Published online by Cambridge University Press: 05 June 2012
This chapter focuses on industrialisation experiences and industrialisation strategies in developing countries, in the period since 1945. The chapter opens with a discussion of the inward-looking industrialisation strategies of the post-war period in section 9.2. The common characteristic of such strategies was the pursuit of comprehensive industrialisation behind protective barriers. These strategies were characterised by large-scale investment, high degrees of protection and a key role for government. The strategies were based on closed conceptions of the economy.
As time passed, the shortcomings of the post-war approaches became more apparent. Section 9.3 provides an overview of the various criticisms of the dominant post-war policies. This paves the way for a discussion of alternative approaches in sections 9.4 to 9.7. These include unbalanced growth policies which provide more scope for the market, the balanced growth path approach which focuses on the relationship between major sectors of the economy, support for the small-scale and informal sector and the most important alternative: export-oriented industrialisation. In the discussion of export-oriented industrialisation, the role of multinational enterprises and the emergence of global production chains receive special attention. In section 9.8 attention is paid to the debates between proponents of neoliberal market strategies and proponents of more interventionist industry and technology policies. Outcomes of industrialisation policies are discussed in section 9.9.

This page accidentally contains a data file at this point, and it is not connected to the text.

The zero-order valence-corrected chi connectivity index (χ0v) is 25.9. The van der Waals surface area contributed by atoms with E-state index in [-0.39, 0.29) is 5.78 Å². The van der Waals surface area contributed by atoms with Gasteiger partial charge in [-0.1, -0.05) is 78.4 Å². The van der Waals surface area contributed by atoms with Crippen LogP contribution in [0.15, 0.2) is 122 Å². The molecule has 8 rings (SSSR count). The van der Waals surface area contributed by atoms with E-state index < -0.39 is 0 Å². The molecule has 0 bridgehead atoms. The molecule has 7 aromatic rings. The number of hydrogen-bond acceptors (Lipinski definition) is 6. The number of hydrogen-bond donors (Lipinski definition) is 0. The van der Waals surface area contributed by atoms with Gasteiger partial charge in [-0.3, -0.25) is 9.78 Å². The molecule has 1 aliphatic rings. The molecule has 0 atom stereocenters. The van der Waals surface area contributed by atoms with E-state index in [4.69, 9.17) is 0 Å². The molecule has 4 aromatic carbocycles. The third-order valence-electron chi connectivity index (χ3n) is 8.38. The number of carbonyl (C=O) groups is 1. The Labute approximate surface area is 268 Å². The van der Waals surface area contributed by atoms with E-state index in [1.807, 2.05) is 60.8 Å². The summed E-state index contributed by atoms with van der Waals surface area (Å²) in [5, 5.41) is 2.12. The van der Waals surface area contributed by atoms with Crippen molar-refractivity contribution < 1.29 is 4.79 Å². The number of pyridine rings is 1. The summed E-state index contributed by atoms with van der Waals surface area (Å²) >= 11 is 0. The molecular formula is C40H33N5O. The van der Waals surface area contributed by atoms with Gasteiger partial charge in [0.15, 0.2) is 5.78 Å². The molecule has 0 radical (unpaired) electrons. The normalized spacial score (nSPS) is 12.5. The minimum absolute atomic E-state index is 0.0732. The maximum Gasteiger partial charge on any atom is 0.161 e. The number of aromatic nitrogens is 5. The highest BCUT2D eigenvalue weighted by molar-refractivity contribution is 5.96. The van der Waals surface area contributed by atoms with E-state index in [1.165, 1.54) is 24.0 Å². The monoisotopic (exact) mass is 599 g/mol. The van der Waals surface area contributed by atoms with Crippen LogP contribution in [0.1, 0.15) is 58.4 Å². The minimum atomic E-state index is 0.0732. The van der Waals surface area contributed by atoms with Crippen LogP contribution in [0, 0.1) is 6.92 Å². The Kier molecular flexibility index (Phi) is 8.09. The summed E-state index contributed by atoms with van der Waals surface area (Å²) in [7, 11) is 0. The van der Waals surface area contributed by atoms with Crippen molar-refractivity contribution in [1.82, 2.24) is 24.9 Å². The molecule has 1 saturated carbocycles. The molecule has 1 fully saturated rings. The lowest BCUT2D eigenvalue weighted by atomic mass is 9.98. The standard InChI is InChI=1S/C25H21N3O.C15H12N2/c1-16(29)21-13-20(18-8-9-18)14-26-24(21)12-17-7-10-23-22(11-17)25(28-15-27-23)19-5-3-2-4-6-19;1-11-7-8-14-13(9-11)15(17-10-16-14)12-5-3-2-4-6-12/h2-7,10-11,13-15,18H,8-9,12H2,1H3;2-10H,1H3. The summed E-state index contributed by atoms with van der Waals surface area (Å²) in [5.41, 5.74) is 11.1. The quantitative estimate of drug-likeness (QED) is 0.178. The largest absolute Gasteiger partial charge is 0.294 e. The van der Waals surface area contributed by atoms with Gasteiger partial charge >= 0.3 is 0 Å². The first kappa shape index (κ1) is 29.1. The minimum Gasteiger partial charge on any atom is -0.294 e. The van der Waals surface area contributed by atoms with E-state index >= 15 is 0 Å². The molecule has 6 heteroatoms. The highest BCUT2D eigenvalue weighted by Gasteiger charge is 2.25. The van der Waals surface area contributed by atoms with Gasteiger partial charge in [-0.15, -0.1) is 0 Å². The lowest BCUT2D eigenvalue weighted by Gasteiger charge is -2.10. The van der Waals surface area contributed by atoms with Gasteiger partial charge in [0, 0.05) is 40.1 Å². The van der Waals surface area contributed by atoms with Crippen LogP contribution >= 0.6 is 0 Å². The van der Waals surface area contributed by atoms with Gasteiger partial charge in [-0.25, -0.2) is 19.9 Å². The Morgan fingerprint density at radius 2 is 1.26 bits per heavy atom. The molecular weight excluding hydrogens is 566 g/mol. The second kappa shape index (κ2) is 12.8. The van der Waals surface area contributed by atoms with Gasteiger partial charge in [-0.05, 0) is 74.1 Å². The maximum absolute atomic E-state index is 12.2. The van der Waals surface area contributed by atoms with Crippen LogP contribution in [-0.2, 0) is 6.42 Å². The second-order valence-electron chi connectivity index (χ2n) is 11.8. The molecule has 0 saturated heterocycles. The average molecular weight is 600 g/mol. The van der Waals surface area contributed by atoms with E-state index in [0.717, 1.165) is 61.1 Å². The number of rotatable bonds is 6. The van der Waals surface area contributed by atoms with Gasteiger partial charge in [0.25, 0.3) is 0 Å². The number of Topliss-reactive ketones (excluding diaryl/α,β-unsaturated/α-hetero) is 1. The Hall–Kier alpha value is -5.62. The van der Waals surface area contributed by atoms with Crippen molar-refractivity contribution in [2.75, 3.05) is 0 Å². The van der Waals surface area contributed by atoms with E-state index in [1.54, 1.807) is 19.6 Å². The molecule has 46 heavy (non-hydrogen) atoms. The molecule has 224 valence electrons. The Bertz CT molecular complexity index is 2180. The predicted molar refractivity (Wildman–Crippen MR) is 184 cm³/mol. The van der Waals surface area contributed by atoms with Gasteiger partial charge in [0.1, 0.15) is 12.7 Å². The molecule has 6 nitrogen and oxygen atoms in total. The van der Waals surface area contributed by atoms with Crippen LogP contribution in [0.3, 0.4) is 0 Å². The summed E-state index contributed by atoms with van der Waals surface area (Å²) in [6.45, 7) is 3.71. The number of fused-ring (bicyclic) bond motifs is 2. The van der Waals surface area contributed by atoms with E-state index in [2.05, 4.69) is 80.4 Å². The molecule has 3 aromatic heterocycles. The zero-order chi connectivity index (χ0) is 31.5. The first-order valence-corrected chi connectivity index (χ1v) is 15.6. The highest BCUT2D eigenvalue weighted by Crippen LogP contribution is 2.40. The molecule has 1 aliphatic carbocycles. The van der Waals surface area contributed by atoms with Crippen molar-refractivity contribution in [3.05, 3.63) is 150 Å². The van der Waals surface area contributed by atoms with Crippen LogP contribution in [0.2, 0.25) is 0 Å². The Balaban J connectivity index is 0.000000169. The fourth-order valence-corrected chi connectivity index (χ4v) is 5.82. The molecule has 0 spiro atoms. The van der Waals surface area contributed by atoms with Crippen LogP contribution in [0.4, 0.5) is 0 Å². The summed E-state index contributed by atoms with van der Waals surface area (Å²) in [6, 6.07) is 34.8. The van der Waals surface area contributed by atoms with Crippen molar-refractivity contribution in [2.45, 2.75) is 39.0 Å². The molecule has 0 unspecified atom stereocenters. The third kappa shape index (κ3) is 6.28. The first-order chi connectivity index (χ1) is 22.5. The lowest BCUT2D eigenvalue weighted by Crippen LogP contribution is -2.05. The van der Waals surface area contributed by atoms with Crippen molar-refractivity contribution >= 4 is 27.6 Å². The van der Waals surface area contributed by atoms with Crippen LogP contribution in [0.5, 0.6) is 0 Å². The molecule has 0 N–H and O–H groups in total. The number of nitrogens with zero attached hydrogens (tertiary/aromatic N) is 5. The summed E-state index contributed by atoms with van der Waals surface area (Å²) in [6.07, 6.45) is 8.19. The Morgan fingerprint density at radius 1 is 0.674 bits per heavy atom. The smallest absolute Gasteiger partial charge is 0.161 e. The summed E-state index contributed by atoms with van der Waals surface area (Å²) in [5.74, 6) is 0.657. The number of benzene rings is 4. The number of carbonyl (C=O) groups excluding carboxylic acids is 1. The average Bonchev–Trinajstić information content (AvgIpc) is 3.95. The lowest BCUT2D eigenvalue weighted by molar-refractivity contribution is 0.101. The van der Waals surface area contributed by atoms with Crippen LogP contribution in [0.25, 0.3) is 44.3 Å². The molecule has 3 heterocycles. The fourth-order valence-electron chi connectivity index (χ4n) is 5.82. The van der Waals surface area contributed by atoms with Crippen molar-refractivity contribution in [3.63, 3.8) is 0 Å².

Major technological breakthroughs in textile production and the application of steam power in Great Britain in the second half of the eighteenth century made such a deep impression that in the nineteenth century the term ‘industrial revolution’ was coined to describe them.